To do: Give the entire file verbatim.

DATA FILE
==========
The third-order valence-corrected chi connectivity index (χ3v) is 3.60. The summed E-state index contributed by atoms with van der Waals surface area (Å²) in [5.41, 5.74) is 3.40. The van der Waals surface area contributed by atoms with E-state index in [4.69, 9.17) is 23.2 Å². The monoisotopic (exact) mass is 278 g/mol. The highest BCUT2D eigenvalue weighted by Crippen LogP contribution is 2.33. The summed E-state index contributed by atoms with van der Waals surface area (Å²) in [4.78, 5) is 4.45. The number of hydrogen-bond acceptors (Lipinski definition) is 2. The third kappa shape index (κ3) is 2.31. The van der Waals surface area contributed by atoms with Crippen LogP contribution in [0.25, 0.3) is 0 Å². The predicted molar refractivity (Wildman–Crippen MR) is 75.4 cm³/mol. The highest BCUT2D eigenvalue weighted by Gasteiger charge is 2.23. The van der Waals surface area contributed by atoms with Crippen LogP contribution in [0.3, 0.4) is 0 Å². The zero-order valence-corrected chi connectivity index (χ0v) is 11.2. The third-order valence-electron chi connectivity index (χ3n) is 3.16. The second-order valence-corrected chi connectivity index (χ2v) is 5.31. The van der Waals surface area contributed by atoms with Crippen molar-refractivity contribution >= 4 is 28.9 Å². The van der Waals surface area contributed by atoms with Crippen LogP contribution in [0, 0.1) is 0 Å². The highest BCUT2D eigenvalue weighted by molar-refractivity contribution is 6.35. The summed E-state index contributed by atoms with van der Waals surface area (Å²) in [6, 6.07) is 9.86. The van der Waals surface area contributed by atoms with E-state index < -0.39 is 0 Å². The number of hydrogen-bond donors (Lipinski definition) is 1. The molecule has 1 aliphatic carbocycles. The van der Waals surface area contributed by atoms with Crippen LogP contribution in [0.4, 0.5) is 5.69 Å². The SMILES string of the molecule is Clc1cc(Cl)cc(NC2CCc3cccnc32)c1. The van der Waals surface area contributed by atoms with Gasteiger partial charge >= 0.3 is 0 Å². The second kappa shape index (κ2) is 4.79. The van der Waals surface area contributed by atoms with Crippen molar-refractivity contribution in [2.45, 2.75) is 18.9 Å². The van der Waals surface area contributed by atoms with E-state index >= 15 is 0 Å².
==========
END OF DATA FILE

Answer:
The third-order valence-corrected chi connectivity index (χ3v) is 3.60. The summed E-state index contributed by atoms with van der Waals surface area (Å²) in [5.41, 5.74) is 3.40. The van der Waals surface area contributed by atoms with E-state index in [4.69, 9.17) is 23.2 Å². The monoisotopic (exact) mass is 278 g/mol. The highest BCUT2D eigenvalue weighted by Crippen LogP contribution is 2.33. The summed E-state index contributed by atoms with van der Waals surface area (Å²) in [4.78, 5) is 4.45. The number of hydrogen-bond acceptors (Lipinski definition) is 2. The third kappa shape index (κ3) is 2.31. The van der Waals surface area contributed by atoms with Crippen LogP contribution in [0.25, 0.3) is 0 Å². The predicted molar refractivity (Wildman–Crippen MR) is 75.4 cm³/mol. The highest BCUT2D eigenvalue weighted by Gasteiger charge is 2.23. The van der Waals surface area contributed by atoms with Crippen LogP contribution in [0.3, 0.4) is 0 Å². The zero-order valence-corrected chi connectivity index (χ0v) is 11.2. The third-order valence-electron chi connectivity index (χ3n) is 3.16. The second-order valence-corrected chi connectivity index (χ2v) is 5.31. The van der Waals surface area contributed by atoms with Crippen molar-refractivity contribution >= 4 is 28.9 Å². The van der Waals surface area contributed by atoms with Crippen LogP contribution in [0, 0.1) is 0 Å². The highest BCUT2D eigenvalue weighted by molar-refractivity contribution is 6.35. The summed E-state index contributed by atoms with van der Waals surface area (Å²) in [6, 6.07) is 9.86. The van der Waals surface area contributed by atoms with E-state index < -0.39 is 0 Å². The number of hydrogen-bond donors (Lipinski definition) is 1. The molecule has 1 aliphatic carbocycles. The van der Waals surface area contributed by atoms with Crippen LogP contribution in [0.4, 0.5) is 5.69 Å². The SMILES string of the molecule is Clc1cc(Cl)cc(NC2CCc3cccnc32)c1. The van der Waals surface area contributed by atoms with Gasteiger partial charge >= 0.3 is 0 Å². The second kappa shape index (κ2) is 4.79. The van der Waals surface area contributed by atoms with Crippen molar-refractivity contribution in [2.45, 2.75) is 18.9 Å². The van der Waals surface area contributed by atoms with E-state index >= 15 is 0 Å².